The Brooklyn Nets Don’t Deserve to Be Championship Favorites

The Brooklyn Nets dragged themselves to the All-Star break with a 31–28 record. They’re eighth in the Eastern Conference and project as a play-in tournament entry. Brooklyn is 2.5 games behind the red-hot Boston Celtics for the East’s sixth and final guaranteed playoff berth.

But the Nets are also only 2.5 games ahead of ninth-place Charlotte and 10th-place Atlanta in the race to avoid needing two play-in victories for the right to play the top seed. And the Washington Wizards loom 3.5 games back (with two wins over Brooklyn in the last week) in 11th.

However, Las Vegas still likes the Nets’ chances at a championship. As of Feb. 17, Brooklyn is plus-550 to win the title. Those are the same odds as the defending champion Milwaukee Bucks. The co-favorites are Western powers Phoenix and Golden State at plus-450.

So what in the heck does Vegas know that the rest of us can’t see?

The Brooklyn Nets are 10–20 since welcoming back Kyrie Irving

The Brooklyn Nets are just three games over .500 and have lost 13 of their last 17, so why are they still considered a favorite for the NBA championship?
The Brooklyn Nets are just three games over .500 and have lost 13 of their last 17, so why are they still considered a favorite for the NBA championship? | Adam Hunger/Getty Images

In October, the Brooklyn Nets opted to send Kyrie Irving home. He was only available for road games, and the team decided no Kyrie was better for continuity than half-a-Ky.

With a 114–105 victory over the Philadelphia 76ers on Dec. 16, Brooklyn improved to 21–8. They held a 2.5-game lead over the Bucks in the East. But the Nets were losing players to health and safety protocols by the handful.

That led to the fateful decision to allow Irving to rejoin the team as a temp (an extraordinarily well-paid temp, but still). The unvaccinated star came to the facility immediately tested positive for coronavirus (COVID-19), and joined several teammates in the protocols. Sometimes the irony writes itself.

When the seven-time All-Star made his delayed debut at Indiana on Jan. 5, the Nets won to break a three-game losing streak. But since Kevin Durant sprained his left knee on Jan. 15, Brooklyn fell faster than a cryptocurrency valuation.

They lost 11 straight games from Jan. 23–Feb. 12. Even with back-to-back wins over the Kings and Knicks, the loss to the Wizards on Feb. 17 left Brooklyn just 4–13 since Durant’s injury and 10–20 since breaking the glass on the Kyrie emergency box.

Why is Vegas sticking with the Nets?

Since the Brooklyn Nets announced Irving’s impending return to action, they’re one of the worst teams in the NBA. It’s not a small sample size, either. Here are the worst records since Dec. 17, the day of the announcement:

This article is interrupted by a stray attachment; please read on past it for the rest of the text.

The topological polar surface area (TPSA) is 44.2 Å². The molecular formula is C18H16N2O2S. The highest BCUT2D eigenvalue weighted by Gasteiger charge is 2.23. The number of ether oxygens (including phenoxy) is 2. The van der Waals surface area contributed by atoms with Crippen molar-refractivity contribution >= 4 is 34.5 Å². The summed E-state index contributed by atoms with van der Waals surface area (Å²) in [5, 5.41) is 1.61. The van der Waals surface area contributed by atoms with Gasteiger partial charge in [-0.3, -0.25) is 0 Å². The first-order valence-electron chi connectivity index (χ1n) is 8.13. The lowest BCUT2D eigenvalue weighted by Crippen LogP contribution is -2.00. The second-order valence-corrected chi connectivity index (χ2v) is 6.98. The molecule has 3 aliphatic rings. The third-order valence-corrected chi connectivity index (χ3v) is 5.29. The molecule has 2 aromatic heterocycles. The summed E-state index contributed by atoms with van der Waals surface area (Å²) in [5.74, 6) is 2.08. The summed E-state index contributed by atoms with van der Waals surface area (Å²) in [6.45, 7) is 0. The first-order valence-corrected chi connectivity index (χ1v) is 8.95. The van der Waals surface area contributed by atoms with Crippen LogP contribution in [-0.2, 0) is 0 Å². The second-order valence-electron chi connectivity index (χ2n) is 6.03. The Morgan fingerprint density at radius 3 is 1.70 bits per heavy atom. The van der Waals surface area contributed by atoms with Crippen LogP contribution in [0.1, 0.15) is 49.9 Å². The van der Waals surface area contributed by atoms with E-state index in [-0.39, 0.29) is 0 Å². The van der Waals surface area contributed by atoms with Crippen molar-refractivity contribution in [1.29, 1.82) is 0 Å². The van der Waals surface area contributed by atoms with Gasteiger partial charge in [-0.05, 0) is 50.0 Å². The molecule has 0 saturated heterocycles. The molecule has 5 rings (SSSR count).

• Houston Rockets (6–23)
  • Indiana Pacers (7–22)
  • Orlando Magic (8–23)
  • Detroit Pistons (9–22)
  • Sacramento Kings (10–21)
  • Oklahoma City Thunder (10–21)
  • Brooklyn Nets (10–20)

As the old saying goes, you’re judged by the company you keep. No offense to the rebuilds listed above, but it’s not exactly an elite crowd for the Nets.

Despite that, Brooklyn is one of four teams with the best odds to win the NBA championship. There are two words to explain why Vegas is still bullish on Brooklyn. Kevin Durant.

There’s a lot of money on the Nets already. If they were to careen down the board, the potential of Durant carrying the team on a miracle run would be too much for some gamblers to resist.

The Timberwolves, for instance, have an identical 31–28 record at the All-Star break. Their championship odds are plus-12,500.

There is no way the bookmakers will give Brooklyn those odds, not even for a second. The same principle inflates the odds for the Lakers, who are plus-3,000. The Cleveland Cavaliers, fourth in the East and eight games better than LA, are plus-4,000.

No oddsmaker wants to explain to the bosses why they lost a gazillion dollars because Durant or LeBron James carried a longshot to the title. Those odds have less to do with what is happening than how much money is flowing to which team.

The Brooklyn Nets have no business in the championship conversation

Durant will return for the Brooklyn Nets at some point after the All-Star break. Ben Simmons will make his much-anticipated debut for the club.

There are other factors, too. Seth Curry gives Brooklyn the shooter/floor-spacer it lacked when Joe Harris hurt his ankle. Andre Drummond can rebound, giving the Nets one guy who has that in his skill set.

And then there’s Irving, dubbed “half-man, half-a-season” by TNT’s Charles Barkley. Unless mandates change, he’s eligible to play in just eight of Brooklyn’s remaining 23 games.

Add it all up, and you have a team struggling for its postseason life. One of the top four contenders for the championship? Seriously?

If the Brooklyn Nets catch fire after the break, they can climb back into the top six. But as one pundit suggested recently, they might not want to do much more than that. After all, homecourt advantage isn’t much of one if one of your superstars can’t play.

Odds courtesy of Vegas Insider. Statistics courtesy of Basketball Reference and NBA.com.

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